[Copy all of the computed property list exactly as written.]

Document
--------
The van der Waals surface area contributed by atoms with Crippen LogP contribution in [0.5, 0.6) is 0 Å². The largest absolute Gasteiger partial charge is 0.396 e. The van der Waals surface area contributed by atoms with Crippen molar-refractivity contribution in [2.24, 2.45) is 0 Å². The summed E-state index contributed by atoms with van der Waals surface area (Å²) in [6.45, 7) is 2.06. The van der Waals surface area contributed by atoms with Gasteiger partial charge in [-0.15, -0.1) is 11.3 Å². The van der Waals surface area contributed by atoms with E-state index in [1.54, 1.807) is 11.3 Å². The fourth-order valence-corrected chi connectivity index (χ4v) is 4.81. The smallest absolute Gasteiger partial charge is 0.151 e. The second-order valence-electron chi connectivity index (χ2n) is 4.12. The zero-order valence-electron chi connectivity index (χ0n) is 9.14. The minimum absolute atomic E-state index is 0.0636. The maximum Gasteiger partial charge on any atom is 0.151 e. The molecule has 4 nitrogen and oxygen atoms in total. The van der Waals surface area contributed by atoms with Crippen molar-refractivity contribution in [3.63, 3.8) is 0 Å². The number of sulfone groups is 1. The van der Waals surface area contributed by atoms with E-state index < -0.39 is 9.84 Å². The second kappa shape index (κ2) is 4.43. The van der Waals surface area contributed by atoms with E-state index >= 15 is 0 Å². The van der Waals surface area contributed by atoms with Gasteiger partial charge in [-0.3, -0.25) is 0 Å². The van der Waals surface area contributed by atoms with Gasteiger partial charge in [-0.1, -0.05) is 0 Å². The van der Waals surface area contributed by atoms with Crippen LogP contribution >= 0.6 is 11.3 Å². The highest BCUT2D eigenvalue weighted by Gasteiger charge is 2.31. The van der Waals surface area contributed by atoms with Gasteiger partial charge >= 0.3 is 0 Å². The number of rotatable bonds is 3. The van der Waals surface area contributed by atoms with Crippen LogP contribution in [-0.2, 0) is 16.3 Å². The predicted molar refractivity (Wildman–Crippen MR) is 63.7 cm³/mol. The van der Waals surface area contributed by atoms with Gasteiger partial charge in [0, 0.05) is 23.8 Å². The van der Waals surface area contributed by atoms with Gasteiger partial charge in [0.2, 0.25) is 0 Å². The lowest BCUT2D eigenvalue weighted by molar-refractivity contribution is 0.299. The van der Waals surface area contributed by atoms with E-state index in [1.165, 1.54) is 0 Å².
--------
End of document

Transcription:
The van der Waals surface area contributed by atoms with Crippen LogP contribution in [0.5, 0.6) is 0 Å². The largest absolute Gasteiger partial charge is 0.396 e. The van der Waals surface area contributed by atoms with Crippen molar-refractivity contribution in [2.24, 2.45) is 0 Å². The summed E-state index contributed by atoms with van der Waals surface area (Å²) in [6.45, 7) is 2.06. The van der Waals surface area contributed by atoms with Gasteiger partial charge in [-0.15, -0.1) is 11.3 Å². The van der Waals surface area contributed by atoms with E-state index in [1.54, 1.807) is 11.3 Å². The fourth-order valence-corrected chi connectivity index (χ4v) is 4.81. The smallest absolute Gasteiger partial charge is 0.151 e. The second-order valence-electron chi connectivity index (χ2n) is 4.12. The zero-order valence-electron chi connectivity index (χ0n) is 9.14. The minimum absolute atomic E-state index is 0.0636. The maximum Gasteiger partial charge on any atom is 0.151 e. The molecule has 4 nitrogen and oxygen atoms in total. The van der Waals surface area contributed by atoms with Crippen molar-refractivity contribution in [3.63, 3.8) is 0 Å². The number of sulfone groups is 1. The van der Waals surface area contributed by atoms with E-state index < -0.39 is 9.84 Å². The second kappa shape index (κ2) is 4.43. The van der Waals surface area contributed by atoms with E-state index >= 15 is 0 Å². The van der Waals surface area contributed by atoms with Gasteiger partial charge in [-0.3, -0.25) is 0 Å². The van der Waals surface area contributed by atoms with Gasteiger partial charge in [-0.1, -0.05) is 0 Å². The van der Waals surface area contributed by atoms with Crippen LogP contribution >= 0.6 is 11.3 Å². The highest BCUT2D eigenvalue weighted by Gasteiger charge is 2.31. The van der Waals surface area contributed by atoms with Gasteiger partial charge >= 0.3 is 0 Å². The number of rotatable bonds is 3. The van der Waals surface area contributed by atoms with Crippen LogP contribution in [-0.2, 0) is 16.3 Å². The predicted molar refractivity (Wildman–Crippen MR) is 63.7 cm³/mol. The van der Waals surface area contributed by atoms with Gasteiger partial charge in [0, 0.05) is 23.8 Å². The van der Waals surface area contributed by atoms with Gasteiger partial charge in [0.2, 0.25) is 0 Å². The lowest BCUT2D eigenvalue weighted by molar-refractivity contribution is 0.299. The van der Waals surface area contributed by atoms with E-state index in [1.165, 1.54) is 0 Å².